Inspired to quilt, a retrospective

By Camie Sands

Quilt art is an art form that uses traditional quilting techniques to create art objects. It generally has more in common with the fine arts than it does with traditional quilting, with pieces usually either wall hung or mounted as sculpture, though exceptions exist – table runners, lap quilts and three-dimensional forms. Practitioners like Janet Avery create quilt art based on their experiences, imagery and ideas rather than traditional patterns. Avery has taught several workshops including the recent “Have A Heart” project to benefit the LGBT Program at CASA and has created commissioned pieces of quilt art.

“Inspired to Quilt, A Retrospective”
Sun, Apr 14, 5-7pm
Bordello Galería
Casa de la Noche
Órganos 19
Bordello Galería will be open 12-4 pm each day of the exhibit
Closing: Sat, Apr 27, 5pm
152-0732, or Janet Avery 154-9079

She will present a retrospective of her work of the last five years, opening April 14 at the Bordello Galería at Casa de la Noche. 5-7pm, Órganos 19.

Avery’s style is to reuse, recycle and repurpose with intuitiveness, fluidity and confidence. “If intrigued by a design, I reinvent it to make it mine. In the beginning, searching for inspiration, I happened upon a dusty, crumbling box tied with an old string. I could barely make out my grandmother’s handwriting on the lid which indicated that the contents of the box inside was a quilt ‘silk comfort top made pieced by my great-grandmother in 1925 from the Harrell Girls’ Family dresses’ from the 1920s. For me, it was an ‘Aha!’ moment that led to searching out used clothing from thrift stores, flea markets and garage sales. You can often find ‘designer duds’ which have been made of wonderful fabric to repurpose in quilting,” said Avery.

To view Avery’s collection “Inspired to Quilt, A Retrospective” is to find delight in geometric connectivity as a kaleidoscope in color and form unfolds, where squares seem to become three-dimensional cubes; triangles become diamonds, and hexagons almost roll away morphing into circles. Add to that the fact that each individual piece of material creating the overall quilt can trigger a memory defined by the design and age of the fabric. Find paisley, checkers, plaids, stripes, tie-dye rings, polka-dots, flowers and fruits, each lending a shadow of an emotional connection to a time and place the fabric suggests as a particular memory for each viewer.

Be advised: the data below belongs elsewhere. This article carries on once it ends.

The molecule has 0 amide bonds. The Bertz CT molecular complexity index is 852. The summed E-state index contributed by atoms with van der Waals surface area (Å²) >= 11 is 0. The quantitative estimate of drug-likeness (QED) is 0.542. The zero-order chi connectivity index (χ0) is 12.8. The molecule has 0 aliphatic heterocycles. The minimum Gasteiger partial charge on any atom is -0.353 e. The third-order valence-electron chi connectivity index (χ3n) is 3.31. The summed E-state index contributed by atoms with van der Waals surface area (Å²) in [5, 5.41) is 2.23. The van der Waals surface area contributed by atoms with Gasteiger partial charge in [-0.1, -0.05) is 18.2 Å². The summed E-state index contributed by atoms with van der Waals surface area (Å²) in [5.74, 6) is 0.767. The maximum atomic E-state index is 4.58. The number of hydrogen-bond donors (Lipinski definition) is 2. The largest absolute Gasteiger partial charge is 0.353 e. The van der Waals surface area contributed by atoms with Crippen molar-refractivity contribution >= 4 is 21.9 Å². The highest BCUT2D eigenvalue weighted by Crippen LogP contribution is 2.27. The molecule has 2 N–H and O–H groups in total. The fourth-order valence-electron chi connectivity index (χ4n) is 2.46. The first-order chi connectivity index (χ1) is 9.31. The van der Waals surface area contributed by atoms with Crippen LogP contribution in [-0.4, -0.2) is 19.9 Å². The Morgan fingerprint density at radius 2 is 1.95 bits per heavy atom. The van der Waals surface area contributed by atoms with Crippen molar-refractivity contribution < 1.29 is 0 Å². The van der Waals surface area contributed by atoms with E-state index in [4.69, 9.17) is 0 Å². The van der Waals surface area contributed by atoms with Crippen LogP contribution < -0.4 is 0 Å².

She will present exciting pieces such as “Kimono,” a collection of molten reds in tangerine to vermillion with fabrics revealing stars, leaves and swirls cut in rectangular fashion bringing a sense of passion and movement to this traditional form. Her “Chevron Stacked” which appears to be a bird’s’ eye view of rooftops or plowed fields, a cheerful topography in eye-popping contrasts of color and pattern made totally from recycled clothing. “The Butterfly” hovers above a black field, framed in undulating fall colors, like a reminder of escaping time making a poignant impression. In “Koi Pond,” quilted orange fish seem to leap off the material. Beads, metallic threads and metal charms can be found in many of Avery’s pieces.

Avery began seriously ‘art-quilting’ in 2008 after joining the San Miguel Quilters, an organization dedicated to donating quilts to charitable organizations to help them raise money. She personally made six quilts for families receiving new homes built by the NGO Casita Linda, and was instrumental in organizing two benefit exhibits, one for Spa SPA and one for Ojala Niños. She concedes that a degrees in interior design with over 25 years’ experience of design and space planning may affect her aesthetic sensibilities. Avery will be moving away from San Miguel and offers this retrospective of works done here, so frequently inspired by the color, patterns and connectivity of San Miguel.

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